It has often been said that the British played Hindus and Muslims off against each other in order to preserve their rule in India but it is also true that Congress and Muslim League leaders did very little to frustrate British government plan. British Government made many efforts, which helped to successfully implement their “Divide and rule” policy in British India, which is ultimately responsible for the two Separate States in British India.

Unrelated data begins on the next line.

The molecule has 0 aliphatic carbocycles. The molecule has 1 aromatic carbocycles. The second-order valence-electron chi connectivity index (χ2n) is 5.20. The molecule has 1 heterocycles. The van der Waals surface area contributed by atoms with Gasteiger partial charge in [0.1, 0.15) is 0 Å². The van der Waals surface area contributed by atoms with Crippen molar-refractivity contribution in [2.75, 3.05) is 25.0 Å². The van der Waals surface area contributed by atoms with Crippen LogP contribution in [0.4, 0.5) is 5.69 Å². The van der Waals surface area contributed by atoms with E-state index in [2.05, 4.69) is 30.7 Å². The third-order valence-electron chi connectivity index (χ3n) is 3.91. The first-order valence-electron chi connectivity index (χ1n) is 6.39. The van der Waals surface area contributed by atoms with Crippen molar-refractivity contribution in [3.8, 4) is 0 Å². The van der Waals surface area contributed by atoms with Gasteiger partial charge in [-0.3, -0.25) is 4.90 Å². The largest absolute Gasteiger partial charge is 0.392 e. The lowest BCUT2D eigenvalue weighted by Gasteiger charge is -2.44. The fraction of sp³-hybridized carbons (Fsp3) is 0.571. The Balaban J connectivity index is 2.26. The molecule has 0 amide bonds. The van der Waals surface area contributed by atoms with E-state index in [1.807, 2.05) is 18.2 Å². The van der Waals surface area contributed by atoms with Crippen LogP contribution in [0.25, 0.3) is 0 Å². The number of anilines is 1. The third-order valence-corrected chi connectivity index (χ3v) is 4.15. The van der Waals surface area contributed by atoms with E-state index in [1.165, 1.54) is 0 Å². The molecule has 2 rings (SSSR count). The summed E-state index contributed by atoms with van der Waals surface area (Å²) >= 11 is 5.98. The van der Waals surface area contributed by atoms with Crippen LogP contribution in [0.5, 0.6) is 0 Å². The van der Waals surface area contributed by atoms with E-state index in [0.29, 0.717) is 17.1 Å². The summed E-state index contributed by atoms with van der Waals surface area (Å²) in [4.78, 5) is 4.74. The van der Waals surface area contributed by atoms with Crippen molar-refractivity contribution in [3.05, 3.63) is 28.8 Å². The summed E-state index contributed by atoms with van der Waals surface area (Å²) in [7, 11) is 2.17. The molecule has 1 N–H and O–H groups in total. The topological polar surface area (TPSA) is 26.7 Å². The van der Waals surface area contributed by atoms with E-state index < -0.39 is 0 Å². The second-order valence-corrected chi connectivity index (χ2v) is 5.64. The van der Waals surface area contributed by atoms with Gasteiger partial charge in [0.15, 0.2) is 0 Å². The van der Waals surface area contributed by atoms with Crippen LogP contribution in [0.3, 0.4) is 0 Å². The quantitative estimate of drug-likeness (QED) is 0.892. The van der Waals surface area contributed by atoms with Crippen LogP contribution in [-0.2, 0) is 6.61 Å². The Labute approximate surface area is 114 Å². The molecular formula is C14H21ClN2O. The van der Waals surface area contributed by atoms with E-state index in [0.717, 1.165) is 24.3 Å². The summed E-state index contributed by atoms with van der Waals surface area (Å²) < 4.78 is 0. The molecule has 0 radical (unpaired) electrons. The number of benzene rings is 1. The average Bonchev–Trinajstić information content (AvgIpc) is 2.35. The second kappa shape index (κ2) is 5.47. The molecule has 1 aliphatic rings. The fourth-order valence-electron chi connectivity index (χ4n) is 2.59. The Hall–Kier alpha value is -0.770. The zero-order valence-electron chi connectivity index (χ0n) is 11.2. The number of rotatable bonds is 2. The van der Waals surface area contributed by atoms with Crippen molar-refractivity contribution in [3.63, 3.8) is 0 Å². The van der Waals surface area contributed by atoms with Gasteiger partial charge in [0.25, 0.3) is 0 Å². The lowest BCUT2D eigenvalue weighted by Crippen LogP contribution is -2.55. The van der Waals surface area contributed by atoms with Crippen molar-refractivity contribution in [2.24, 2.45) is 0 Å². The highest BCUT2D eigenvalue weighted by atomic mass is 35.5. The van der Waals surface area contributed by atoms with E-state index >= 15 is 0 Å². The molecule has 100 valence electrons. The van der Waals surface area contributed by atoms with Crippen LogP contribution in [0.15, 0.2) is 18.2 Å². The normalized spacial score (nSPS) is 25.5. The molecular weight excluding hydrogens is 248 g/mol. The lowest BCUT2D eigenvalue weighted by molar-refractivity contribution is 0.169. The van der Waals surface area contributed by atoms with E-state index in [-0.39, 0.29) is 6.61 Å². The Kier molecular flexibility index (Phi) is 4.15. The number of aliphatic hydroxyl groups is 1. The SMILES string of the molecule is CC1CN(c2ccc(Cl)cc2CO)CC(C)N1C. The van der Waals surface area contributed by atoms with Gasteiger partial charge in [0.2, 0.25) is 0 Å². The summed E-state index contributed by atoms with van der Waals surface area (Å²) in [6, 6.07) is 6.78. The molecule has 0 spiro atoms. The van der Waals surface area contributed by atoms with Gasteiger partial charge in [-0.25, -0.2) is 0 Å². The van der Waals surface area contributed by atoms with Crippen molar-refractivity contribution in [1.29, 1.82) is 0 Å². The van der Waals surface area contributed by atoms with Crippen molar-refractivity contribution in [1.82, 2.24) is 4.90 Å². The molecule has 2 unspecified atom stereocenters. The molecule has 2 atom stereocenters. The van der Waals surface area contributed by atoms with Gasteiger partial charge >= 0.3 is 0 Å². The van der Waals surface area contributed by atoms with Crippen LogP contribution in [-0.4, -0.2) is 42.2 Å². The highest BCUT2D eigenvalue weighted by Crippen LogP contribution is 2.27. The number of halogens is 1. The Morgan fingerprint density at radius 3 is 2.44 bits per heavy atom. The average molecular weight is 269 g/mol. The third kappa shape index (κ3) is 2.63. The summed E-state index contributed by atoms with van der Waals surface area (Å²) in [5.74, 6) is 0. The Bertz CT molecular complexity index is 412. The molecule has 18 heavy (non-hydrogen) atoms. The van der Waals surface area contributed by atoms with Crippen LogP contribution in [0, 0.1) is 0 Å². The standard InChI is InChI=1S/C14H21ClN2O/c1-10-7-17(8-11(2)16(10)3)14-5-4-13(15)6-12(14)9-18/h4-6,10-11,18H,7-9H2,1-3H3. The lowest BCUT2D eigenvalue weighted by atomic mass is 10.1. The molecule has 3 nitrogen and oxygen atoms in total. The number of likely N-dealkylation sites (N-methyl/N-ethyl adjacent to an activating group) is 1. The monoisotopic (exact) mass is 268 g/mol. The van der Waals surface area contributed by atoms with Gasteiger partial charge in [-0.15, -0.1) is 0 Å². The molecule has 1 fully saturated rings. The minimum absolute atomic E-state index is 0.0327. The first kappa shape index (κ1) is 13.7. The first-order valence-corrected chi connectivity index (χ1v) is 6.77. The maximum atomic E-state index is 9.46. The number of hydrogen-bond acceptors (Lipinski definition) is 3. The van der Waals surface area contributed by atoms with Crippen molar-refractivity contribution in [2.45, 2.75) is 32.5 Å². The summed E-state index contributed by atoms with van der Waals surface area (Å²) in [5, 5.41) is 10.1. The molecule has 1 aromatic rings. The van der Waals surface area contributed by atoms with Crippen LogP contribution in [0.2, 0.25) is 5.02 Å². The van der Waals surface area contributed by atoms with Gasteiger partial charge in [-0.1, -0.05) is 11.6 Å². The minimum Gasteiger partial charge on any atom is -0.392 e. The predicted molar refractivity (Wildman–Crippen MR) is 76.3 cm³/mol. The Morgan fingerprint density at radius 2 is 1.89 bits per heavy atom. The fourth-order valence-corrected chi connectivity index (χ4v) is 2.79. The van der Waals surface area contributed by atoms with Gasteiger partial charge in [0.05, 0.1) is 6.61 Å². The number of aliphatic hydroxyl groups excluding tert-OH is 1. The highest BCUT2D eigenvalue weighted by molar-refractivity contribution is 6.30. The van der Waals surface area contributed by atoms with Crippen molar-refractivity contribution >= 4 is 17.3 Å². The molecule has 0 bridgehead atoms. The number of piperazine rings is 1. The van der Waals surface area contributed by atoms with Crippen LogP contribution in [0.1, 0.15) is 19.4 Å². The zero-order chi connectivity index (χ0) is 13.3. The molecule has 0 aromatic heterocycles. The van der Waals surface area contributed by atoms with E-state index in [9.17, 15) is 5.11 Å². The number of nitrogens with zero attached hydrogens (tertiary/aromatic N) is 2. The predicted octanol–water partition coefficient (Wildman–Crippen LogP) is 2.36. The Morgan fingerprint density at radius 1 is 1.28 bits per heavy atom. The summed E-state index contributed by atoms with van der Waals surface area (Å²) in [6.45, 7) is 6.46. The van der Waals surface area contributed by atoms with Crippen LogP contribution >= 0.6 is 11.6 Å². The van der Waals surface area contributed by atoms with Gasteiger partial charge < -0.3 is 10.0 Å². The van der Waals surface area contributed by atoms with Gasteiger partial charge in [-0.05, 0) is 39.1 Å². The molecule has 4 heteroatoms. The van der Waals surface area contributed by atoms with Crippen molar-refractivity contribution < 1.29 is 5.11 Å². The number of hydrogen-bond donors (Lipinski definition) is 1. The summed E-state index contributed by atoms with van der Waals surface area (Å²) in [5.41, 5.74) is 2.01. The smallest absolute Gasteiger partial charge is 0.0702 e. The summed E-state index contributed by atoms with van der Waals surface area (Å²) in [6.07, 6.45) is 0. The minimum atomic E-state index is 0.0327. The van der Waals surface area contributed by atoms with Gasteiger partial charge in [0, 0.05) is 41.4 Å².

Difference between Hindus and Muslims (Two Nation Theory)
It is a fact that Muslims and Hindus are two entirely different nations. Al-Beruni who visited India in 1001 gave earliest account of distinction between the Hindus and the Muslims. “The Hindus entirely differ from the Muslims in every respect… All their fanaticism is directed against those who do not belong to them- against all foreigners (Muslims). They call them mleccha, i.e., impure, and forbid having any connection with them, be it by intermarriage or any other kind of relationship, or by sitting, eating, and drinking with them, because thereby, they think, they would be polluted” (Sacha, 1910: ; p.22).